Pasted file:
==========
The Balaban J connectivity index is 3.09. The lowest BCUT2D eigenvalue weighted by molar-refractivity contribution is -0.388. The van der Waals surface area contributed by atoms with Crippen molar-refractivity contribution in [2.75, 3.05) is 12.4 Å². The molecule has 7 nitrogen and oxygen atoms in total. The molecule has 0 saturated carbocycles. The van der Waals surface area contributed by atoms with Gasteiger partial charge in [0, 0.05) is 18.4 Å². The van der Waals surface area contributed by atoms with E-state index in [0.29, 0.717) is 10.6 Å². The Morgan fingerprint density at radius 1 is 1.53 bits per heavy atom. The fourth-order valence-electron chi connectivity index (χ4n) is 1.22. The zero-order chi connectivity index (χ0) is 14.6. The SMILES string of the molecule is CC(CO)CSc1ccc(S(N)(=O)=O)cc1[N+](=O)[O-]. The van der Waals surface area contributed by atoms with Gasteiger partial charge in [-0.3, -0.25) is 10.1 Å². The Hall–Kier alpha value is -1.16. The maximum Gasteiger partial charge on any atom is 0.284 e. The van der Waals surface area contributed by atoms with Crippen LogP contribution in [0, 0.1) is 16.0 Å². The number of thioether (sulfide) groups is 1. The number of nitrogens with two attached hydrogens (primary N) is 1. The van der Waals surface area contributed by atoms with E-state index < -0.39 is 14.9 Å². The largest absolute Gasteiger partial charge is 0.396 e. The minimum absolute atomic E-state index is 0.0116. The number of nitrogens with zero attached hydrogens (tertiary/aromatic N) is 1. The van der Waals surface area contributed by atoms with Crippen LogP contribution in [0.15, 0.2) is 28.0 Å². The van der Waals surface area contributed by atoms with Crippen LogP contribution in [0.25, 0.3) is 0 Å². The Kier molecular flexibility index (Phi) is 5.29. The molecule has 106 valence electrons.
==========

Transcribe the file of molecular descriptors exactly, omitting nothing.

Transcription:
The Balaban J connectivity index is 3.09. The lowest BCUT2D eigenvalue weighted by molar-refractivity contribution is -0.388. The van der Waals surface area contributed by atoms with Crippen molar-refractivity contribution in [2.75, 3.05) is 12.4 Å². The molecule has 7 nitrogen and oxygen atoms in total. The molecule has 0 saturated carbocycles. The van der Waals surface area contributed by atoms with Gasteiger partial charge in [0, 0.05) is 18.4 Å². The van der Waals surface area contributed by atoms with E-state index in [0.29, 0.717) is 10.6 Å². The Morgan fingerprint density at radius 1 is 1.53 bits per heavy atom. The fourth-order valence-electron chi connectivity index (χ4n) is 1.22. The zero-order chi connectivity index (χ0) is 14.6. The SMILES string of the molecule is CC(CO)CSc1ccc(S(N)(=O)=O)cc1[N+](=O)[O-]. The van der Waals surface area contributed by atoms with Gasteiger partial charge in [-0.3, -0.25) is 10.1 Å². The Hall–Kier alpha value is -1.16. The maximum Gasteiger partial charge on any atom is 0.284 e. The van der Waals surface area contributed by atoms with Crippen LogP contribution in [0, 0.1) is 16.0 Å². The number of thioether (sulfide) groups is 1. The number of nitrogens with two attached hydrogens (primary N) is 1. The van der Waals surface area contributed by atoms with E-state index < -0.39 is 14.9 Å². The largest absolute Gasteiger partial charge is 0.396 e. The minimum absolute atomic E-state index is 0.0116. The number of nitrogens with zero attached hydrogens (tertiary/aromatic N) is 1. The van der Waals surface area contributed by atoms with Crippen LogP contribution in [0.15, 0.2) is 28.0 Å². The van der Waals surface area contributed by atoms with Crippen LogP contribution in [0.25, 0.3) is 0 Å². The Kier molecular flexibility index (Phi) is 5.29. The molecule has 106 valence electrons.